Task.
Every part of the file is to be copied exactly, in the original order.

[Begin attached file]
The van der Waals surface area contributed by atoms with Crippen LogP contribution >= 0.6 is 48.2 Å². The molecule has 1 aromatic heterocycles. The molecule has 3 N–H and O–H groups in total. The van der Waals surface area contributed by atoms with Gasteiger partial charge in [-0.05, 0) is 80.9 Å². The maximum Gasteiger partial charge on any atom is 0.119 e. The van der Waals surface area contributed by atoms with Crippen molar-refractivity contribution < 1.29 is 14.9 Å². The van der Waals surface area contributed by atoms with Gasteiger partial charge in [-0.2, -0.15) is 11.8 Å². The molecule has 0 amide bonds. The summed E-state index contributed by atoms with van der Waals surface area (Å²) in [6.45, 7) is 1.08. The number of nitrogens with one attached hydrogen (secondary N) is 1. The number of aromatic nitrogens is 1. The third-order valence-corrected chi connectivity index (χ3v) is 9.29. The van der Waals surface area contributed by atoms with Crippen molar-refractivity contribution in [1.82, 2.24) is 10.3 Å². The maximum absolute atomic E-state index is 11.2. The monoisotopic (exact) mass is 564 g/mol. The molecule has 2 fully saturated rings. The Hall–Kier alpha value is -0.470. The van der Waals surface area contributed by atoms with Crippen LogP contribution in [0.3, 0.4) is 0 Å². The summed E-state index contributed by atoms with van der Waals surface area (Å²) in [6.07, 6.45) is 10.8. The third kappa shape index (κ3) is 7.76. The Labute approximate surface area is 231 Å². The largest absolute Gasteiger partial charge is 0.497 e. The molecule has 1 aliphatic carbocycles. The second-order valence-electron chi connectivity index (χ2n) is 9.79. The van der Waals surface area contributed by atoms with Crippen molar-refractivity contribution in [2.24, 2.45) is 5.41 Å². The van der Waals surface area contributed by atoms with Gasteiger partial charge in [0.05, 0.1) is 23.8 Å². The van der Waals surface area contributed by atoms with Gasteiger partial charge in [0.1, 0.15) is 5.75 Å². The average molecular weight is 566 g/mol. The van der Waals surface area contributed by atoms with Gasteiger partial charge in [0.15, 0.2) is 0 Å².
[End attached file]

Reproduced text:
The van der Waals surface area contributed by atoms with Crippen LogP contribution >= 0.6 is 48.2 Å². The molecule has 1 aromatic heterocycles. The molecule has 3 N–H and O–H groups in total. The van der Waals surface area contributed by atoms with Gasteiger partial charge in [-0.05, 0) is 80.9 Å². The maximum Gasteiger partial charge on any atom is 0.119 e. The van der Waals surface area contributed by atoms with Crippen molar-refractivity contribution < 1.29 is 14.9 Å². The van der Waals surface area contributed by atoms with Gasteiger partial charge in [-0.2, -0.15) is 11.8 Å². The molecule has 0 amide bonds. The summed E-state index contributed by atoms with van der Waals surface area (Å²) in [6.45, 7) is 1.08. The number of nitrogens with one attached hydrogen (secondary N) is 1. The number of aromatic nitrogens is 1. The third-order valence-corrected chi connectivity index (χ3v) is 9.29. The van der Waals surface area contributed by atoms with Crippen molar-refractivity contribution in [1.82, 2.24) is 10.3 Å². The maximum absolute atomic E-state index is 11.2. The monoisotopic (exact) mass is 564 g/mol. The molecule has 2 fully saturated rings. The Hall–Kier alpha value is -0.470. The van der Waals surface area contributed by atoms with Crippen LogP contribution in [0.3, 0.4) is 0 Å². The summed E-state index contributed by atoms with van der Waals surface area (Å²) in [6.07, 6.45) is 10.8. The third kappa shape index (κ3) is 7.76. The Labute approximate surface area is 231 Å². The largest absolute Gasteiger partial charge is 0.497 e. The molecule has 1 aliphatic carbocycles. The second-order valence-electron chi connectivity index (χ2n) is 9.79. The van der Waals surface area contributed by atoms with Crippen molar-refractivity contribution in [2.24, 2.45) is 5.41 Å². The van der Waals surface area contributed by atoms with Gasteiger partial charge in [0.05, 0.1) is 23.8 Å². The van der Waals surface area contributed by atoms with Gasteiger partial charge in [0.1, 0.15) is 5.75 Å². The average molecular weight is 566 g/mol. The van der Waals surface area contributed by atoms with Gasteiger partial charge in [0.15, 0.2) is 0 Å².